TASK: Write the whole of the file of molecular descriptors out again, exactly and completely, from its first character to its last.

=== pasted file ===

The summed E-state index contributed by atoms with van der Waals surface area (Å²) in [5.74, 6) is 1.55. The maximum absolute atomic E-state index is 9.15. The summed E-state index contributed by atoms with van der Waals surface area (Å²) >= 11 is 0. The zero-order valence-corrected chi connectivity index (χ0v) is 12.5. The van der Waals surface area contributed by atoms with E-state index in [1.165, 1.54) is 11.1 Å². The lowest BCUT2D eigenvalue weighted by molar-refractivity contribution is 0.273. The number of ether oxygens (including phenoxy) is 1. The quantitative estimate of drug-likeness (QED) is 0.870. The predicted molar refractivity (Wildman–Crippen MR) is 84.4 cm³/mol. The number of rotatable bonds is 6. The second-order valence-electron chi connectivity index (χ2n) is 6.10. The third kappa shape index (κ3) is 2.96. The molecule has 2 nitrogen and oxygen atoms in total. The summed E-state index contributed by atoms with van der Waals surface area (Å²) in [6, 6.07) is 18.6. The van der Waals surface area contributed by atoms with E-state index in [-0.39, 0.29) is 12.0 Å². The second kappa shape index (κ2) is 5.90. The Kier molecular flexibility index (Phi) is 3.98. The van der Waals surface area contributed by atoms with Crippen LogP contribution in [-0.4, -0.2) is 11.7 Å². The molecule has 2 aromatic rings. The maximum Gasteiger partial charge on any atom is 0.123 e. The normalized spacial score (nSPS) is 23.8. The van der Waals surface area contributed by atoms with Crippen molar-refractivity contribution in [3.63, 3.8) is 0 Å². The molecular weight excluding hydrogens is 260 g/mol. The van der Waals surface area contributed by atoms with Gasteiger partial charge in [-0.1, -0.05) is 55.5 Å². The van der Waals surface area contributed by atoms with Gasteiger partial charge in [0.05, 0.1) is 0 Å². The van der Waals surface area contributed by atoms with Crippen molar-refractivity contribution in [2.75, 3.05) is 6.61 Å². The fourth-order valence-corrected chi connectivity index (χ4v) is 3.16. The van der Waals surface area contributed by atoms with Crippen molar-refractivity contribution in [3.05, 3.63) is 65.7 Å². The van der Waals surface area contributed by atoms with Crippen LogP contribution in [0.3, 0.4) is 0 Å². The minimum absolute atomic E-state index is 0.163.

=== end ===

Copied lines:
The summed E-state index contributed by atoms with van der Waals surface area (Å²) in [5.74, 6) is 1.55. The maximum absolute atomic E-state index is 9.15. The summed E-state index contributed by atoms with van der Waals surface area (Å²) >= 11 is 0. The zero-order valence-corrected chi connectivity index (χ0v) is 12.5. The van der Waals surface area contributed by atoms with E-state index in [1.165, 1.54) is 11.1 Å². The lowest BCUT2D eigenvalue weighted by molar-refractivity contribution is 0.273. The number of ether oxygens (including phenoxy) is 1. The quantitative estimate of drug-likeness (QED) is 0.870. The predicted molar refractivity (Wildman–Crippen MR) is 84.4 cm³/mol. The number of rotatable bonds is 6. The second-order valence-electron chi connectivity index (χ2n) is 6.10. The third kappa shape index (κ3) is 2.96. The molecule has 2 nitrogen and oxygen atoms in total. The summed E-state index contributed by atoms with van der Waals surface area (Å²) in [6, 6.07) is 18.6. The van der Waals surface area contributed by atoms with E-state index in [-0.39, 0.29) is 12.0 Å². The second kappa shape index (κ2) is 5.90. The Kier molecular flexibility index (Phi) is 3.98. The van der Waals surface area contributed by atoms with Crippen LogP contribution in [-0.4, -0.2) is 11.7 Å². The molecule has 2 aromatic rings. The maximum Gasteiger partial charge on any atom is 0.123 e. The normalized spacial score (nSPS) is 23.8. The van der Waals surface area contributed by atoms with Crippen molar-refractivity contribution in [3.63, 3.8) is 0 Å². The molecular weight excluding hydrogens is 260 g/mol. The van der Waals surface area contributed by atoms with Gasteiger partial charge in [-0.1, -0.05) is 55.5 Å². The van der Waals surface area contributed by atoms with Gasteiger partial charge in [0.05, 0.1) is 0 Å². The van der Waals surface area contributed by atoms with Crippen molar-refractivity contribution in [2.75, 3.05) is 6.61 Å². The fourth-order valence-corrected chi connectivity index (χ4v) is 3.16. The van der Waals surface area contributed by atoms with Crippen molar-refractivity contribution in [3.05, 3.63) is 65.7 Å². The van der Waals surface area contributed by atoms with Crippen LogP contribution in [0.3, 0.4) is 0 Å². The minimum absolute atomic E-state index is 0.163.